How to Report a Crime

You can report a crime in person, over the telephone and, in some communities, over the Internet (online).  Depending on the urgency, choose the method that best suits your situation and makes you feel most comfortable. In case of emergency, please call 911 immediately. If your community does not have 911 services, the emergency number for your local police can be found on the inside front cover of your phone book under emergency numbers.


You can report a crime in person by talking to any police officer you see or by going to the nearest police station. Police non-emergency numbers may also be found on the inside front page of your phone book.

Over the Telephone

You can report a crime by calling the police or asking someone you trust to call the police for you.  To learn more, visit: How to Report a Crime Over the Telephone.

Over the Internet (Online)

You can report certain types of minor crimes committed in B.C. using the Internet (online). Visit How to Report a Crime Over the Internet to learn more.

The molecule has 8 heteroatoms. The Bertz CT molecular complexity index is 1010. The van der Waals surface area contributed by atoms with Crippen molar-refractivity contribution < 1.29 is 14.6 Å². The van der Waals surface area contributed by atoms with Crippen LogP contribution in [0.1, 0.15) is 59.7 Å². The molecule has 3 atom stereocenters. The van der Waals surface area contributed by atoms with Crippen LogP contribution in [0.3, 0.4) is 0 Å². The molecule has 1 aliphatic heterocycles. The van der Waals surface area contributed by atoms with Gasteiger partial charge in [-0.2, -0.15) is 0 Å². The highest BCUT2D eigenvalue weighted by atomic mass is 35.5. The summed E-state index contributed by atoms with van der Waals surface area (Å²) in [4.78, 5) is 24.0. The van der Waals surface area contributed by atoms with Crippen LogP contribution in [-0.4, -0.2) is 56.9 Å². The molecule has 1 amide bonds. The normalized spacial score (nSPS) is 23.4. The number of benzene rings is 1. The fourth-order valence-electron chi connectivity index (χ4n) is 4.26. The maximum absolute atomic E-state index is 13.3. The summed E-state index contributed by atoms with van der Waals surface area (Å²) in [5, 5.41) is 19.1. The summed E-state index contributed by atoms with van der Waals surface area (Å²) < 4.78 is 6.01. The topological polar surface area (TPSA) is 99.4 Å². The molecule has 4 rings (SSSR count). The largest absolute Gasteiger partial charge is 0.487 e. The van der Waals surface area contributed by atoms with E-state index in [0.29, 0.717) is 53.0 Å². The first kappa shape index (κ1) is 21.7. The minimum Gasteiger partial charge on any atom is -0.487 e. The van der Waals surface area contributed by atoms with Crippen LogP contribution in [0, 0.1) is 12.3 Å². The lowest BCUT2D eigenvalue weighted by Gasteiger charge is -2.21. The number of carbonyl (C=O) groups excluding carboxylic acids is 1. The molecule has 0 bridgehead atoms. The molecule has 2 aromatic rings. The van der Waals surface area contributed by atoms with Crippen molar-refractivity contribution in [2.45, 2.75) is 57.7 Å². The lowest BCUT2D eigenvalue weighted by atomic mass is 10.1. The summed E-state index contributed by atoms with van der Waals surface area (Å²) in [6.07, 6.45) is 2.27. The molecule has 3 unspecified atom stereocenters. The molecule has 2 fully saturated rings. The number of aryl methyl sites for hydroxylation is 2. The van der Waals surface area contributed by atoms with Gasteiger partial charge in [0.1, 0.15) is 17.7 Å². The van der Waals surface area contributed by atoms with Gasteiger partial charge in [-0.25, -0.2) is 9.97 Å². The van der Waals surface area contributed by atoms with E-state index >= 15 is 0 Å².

If you are a victim or witness to crime or have information about a crime but are uncomfortable identifying yourself, there are ways you can confidentially share what you know without anyone knowing who you are. Visit How to Report a Crime Anonymously to learn more.

Victim of Crime

If you are a victim of crime, you can first contact VictimLinkBC to speak with a victim service worker. They can provide you with support and help you decide whether you would like to report a crime to police.

If you are a victim of a sexual offence, you may be able to have another person report the crime for you. Visit Third Party Reporting for Victims of Sexual Offences for more information.

Jury Duty

A jury is a group of people who decide if an accused person in a criminal trial is guilty or if a claim in a civil trial has been proven. Learn more about jury duty.

Criminal Justice Glossary

Check our alphabetical list of criminal justice terms along with their definitions.

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